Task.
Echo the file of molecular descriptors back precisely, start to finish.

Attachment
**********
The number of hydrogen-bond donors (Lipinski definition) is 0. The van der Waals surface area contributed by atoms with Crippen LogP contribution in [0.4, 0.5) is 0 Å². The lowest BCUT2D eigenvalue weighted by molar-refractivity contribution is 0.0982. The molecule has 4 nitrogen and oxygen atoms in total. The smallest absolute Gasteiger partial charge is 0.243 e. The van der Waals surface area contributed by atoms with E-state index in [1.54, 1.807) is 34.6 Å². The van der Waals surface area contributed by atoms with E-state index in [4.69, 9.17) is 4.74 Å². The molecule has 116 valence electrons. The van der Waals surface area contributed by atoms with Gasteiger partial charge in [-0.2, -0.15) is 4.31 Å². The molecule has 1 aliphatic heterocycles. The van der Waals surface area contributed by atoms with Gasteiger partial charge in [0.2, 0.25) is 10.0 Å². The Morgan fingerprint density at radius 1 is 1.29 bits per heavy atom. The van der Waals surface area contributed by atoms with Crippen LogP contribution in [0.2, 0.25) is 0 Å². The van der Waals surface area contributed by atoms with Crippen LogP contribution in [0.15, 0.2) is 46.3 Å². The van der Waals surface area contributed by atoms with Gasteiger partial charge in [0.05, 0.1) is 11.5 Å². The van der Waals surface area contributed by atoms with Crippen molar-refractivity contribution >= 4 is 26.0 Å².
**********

The number of hydrogen-bond donors (Lipinski definition) is 0. The van der Waals surface area contributed by atoms with Crippen LogP contribution in [0.4, 0.5) is 0 Å². The lowest BCUT2D eigenvalue weighted by molar-refractivity contribution is 0.0982. The molecule has 4 nitrogen and oxygen atoms in total. The smallest absolute Gasteiger partial charge is 0.243 e. The van der Waals surface area contributed by atoms with E-state index in [1.54, 1.807) is 34.6 Å². The van der Waals surface area contributed by atoms with E-state index in [4.69, 9.17) is 4.74 Å². The molecule has 116 valence electrons. The van der Waals surface area contributed by atoms with Gasteiger partial charge in [-0.2, -0.15) is 4.31 Å². The molecule has 1 aliphatic heterocycles. The van der Waals surface area contributed by atoms with Gasteiger partial charge in [0.2, 0.25) is 10.0 Å². The Morgan fingerprint density at radius 1 is 1.29 bits per heavy atom. The van der Waals surface area contributed by atoms with Crippen LogP contribution in [0.2, 0.25) is 0 Å². The van der Waals surface area contributed by atoms with Crippen LogP contribution in [0.15, 0.2) is 46.3 Å². The van der Waals surface area contributed by atoms with Gasteiger partial charge in [0.05, 0.1) is 11.5 Å². The van der Waals surface area contributed by atoms with Crippen molar-refractivity contribution >= 4 is 26.0 Å².